Revenue Growth through Machine Learning

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The greater promise of Big Data lies in doing new things that were previously not possible. One major class of new things is adding intelligence to large-scale systems. This session will present a survey of how machine learning can be applied to real-life situations without having to get a PhD in advanced mathematics. These systems can be built today from open source components to increase business revenues by understanding what customers need and want. Real world examples of best practices and pitfalls in machine learning will be provided including practical ways
to build maintainable, high performance systems.

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Revenue Growth through Machine Learning

  1. 1. Revenue GrowthThrough Machine Learning Ted Dunning – March 21, 2013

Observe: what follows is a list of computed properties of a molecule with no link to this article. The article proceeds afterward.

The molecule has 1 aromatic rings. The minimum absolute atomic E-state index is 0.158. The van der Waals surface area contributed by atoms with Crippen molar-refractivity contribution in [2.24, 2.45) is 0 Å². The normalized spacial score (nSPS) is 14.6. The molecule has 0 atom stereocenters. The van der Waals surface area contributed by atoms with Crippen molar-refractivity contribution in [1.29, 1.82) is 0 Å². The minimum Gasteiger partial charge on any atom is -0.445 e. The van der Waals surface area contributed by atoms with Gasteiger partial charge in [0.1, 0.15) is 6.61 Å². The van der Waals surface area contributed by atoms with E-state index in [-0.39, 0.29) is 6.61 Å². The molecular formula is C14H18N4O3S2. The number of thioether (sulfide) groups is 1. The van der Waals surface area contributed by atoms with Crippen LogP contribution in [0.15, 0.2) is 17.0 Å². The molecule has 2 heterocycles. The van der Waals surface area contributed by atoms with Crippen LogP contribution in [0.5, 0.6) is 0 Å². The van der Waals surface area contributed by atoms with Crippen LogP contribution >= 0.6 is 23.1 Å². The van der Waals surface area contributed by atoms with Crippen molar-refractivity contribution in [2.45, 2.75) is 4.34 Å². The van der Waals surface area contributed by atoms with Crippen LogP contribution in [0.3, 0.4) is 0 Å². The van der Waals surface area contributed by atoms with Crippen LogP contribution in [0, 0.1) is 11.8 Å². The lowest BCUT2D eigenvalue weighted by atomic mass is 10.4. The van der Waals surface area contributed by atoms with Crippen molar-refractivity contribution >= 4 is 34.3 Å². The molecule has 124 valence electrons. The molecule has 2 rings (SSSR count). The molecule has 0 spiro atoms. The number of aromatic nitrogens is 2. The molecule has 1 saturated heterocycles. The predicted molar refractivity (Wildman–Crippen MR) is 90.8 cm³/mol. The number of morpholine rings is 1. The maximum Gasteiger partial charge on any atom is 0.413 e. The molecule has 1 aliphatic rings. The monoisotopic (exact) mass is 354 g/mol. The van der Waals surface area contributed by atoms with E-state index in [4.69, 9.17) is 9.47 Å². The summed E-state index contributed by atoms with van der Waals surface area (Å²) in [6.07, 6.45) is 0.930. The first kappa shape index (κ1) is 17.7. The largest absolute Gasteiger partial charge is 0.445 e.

2. 2. Agenda• Intelligence – Artificial or Reflected• Quick survey of machine learning – without a PhD – not all of it• Available components• What do customers really want
  3. 3. Artificial Intelligence?
  4. 4. Artificial Intelligence?• Turing and the intelligent machine• Rules?• Neural networks?• Logic?
  5. 5. Reflected Intelligence!• Society is not just a million individuals• A web service with a million users is not the same as a million users each with a computer• Social computing emerges
  6. 6. What is Machine Learning?• Statistics, but …• New focus on prediction rather than hypothesis testing• Prediction means held-out data, not just the future (now-casting)